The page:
When cannabis became legal in Oregon in 2015, there were those who opposed legalization that asked if this meant “we should just legalize all drugs.” While the idea of doing so certainly led to some consideration as to what that might look like— including yours truly who imagined an alternate reality where cocaine was legalized – last week organizers of an Oregon ballot measure hit a milestone which may actually bring such a thing closer to fruition.
The “Drug Treatment and Recovery Act “takes a unique approach to drug use, and the consequences imposed upon those who partake of drugs—all drugs. The Drug Policy Action organization and a number of other drug policy reform groups are backing the measure, and according to local organizers, it looks all but certain to qualify for the ballot. They’ve gathered more than 10,000 additional signatures beyond what is needed.
How would it work? Per Marijuana Moment:
This act would provide a two-fold solution: funding treatment through existing marijuana tax revenue, and creating an incentive for people to access treatment instead of burdening them with a criminal record,” said (chief petitioner Janie Gullickson). “… low-level possession of currently illicit drugs would be considered a civil infraction punishable by a maximum $100 fine and no jail time. The fine could be waived if the individual completes a health assessment at a substance misuse recovery center.
A licensed health professional would conduct the screening. Reform advocates have stressed that the measure’s primary goal is to treat addiction like a public health issue, rather than a criminal justice problem. It would expand services focusing on evidence-based treatment, provide housing support for people with substance use disorders and emphasize a harm-reduction approach to overdose prevention and drug education.
The article points out that this isn’t an entirely new idea, and was actually put into place nearly 20 years ago. Portugal (the country, not the Man) implemented a program which views addiction as a medical health issue, and not a criminal one.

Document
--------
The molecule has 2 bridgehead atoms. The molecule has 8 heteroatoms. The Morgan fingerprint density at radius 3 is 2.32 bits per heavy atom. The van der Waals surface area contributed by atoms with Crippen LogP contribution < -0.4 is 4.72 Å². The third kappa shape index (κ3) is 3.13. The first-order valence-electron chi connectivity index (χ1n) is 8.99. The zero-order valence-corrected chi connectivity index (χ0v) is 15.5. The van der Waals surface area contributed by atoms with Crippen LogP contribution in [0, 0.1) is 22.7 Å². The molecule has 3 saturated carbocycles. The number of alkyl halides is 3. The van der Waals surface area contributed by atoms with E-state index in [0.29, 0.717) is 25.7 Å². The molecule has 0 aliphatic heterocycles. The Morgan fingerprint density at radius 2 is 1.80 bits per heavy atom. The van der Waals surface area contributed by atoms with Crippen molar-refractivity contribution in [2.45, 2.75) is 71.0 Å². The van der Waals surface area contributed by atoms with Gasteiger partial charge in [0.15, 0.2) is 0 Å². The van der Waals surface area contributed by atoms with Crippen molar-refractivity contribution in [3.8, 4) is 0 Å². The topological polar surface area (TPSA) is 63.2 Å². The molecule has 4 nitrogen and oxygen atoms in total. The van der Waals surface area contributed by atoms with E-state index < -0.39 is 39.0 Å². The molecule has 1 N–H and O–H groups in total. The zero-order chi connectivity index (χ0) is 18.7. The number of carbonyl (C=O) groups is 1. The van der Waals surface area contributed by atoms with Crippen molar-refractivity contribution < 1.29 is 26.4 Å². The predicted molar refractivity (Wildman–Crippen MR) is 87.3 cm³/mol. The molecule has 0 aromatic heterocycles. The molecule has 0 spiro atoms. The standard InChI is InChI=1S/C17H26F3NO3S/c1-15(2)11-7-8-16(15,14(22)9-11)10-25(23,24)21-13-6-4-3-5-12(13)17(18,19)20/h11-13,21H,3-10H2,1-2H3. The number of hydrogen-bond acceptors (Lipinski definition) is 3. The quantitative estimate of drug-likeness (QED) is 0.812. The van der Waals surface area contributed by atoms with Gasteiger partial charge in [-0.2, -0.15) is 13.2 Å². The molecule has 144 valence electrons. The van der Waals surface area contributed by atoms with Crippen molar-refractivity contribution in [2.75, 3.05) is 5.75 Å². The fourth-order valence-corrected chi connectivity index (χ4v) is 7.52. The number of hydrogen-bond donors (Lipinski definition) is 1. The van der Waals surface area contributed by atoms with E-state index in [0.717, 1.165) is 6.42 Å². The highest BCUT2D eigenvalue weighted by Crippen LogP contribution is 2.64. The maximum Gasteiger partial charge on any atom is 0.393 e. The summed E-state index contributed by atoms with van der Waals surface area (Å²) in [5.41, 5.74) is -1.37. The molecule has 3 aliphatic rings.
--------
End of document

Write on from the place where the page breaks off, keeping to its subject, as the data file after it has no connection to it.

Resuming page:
As the New York Times notes, since the program began, the number of Portuguese using heroin has plummeted from 100,000 to 25,000. With that reduction in usage comes an even more important reduction—deaths. As the Times writes:
The number of Portuguese dying from overdoses plunged more than 85 percent before rising a bit in the aftermath of the European economic crisis of recent years. Even so, Portugal’s drug mortality rate is the lowest in Western Europe — one-tenth the rate of Britain or Denmark — and about one-fiftieth the latest number for the U.S. It’s not a miracle or perfect solution. But if the U.S. could achieve Portugal’s death rate from drugs, we would save one life every 10 minutes. We would save almost as many lives as are now lost to guns and car accidents combined.
The health benefits go beyond simply reducing fatal overdoses. HIV infections related to IV drug use plummeted from 50 percent in 2000 to 5 percent in 2015. Impressive numbers, especially when you factor in Portugal having held the dubious and unwanted title of “Highest Rate of Drug Related AIDS in the EU” in 1999.
The measure wouldn’t legalize drugs, so “PCP Pop Up Dispensaries” would not be a thing, and dealers would still face criminal charges.
Much as when cannabis was on the table for legalization, expect opposition from law enforcement agencies, and those who see such an initiative as capitulating to drug users moral failings. The inevitable cries of “What about the children? Won’t someone please think about the children?” will arise.
If the opioid crisis, which has killed tens of thousands in the US, has taught us anything, providing widespread access to options for treatment should be front and center. Yet as the campaign notes, Oregon’s ranking in drug addiction treatment services is nearly dead last. Jailing those using drugs hasn’t solved the problem, so perhaps it’s time to try something other than the criminalization of addictions.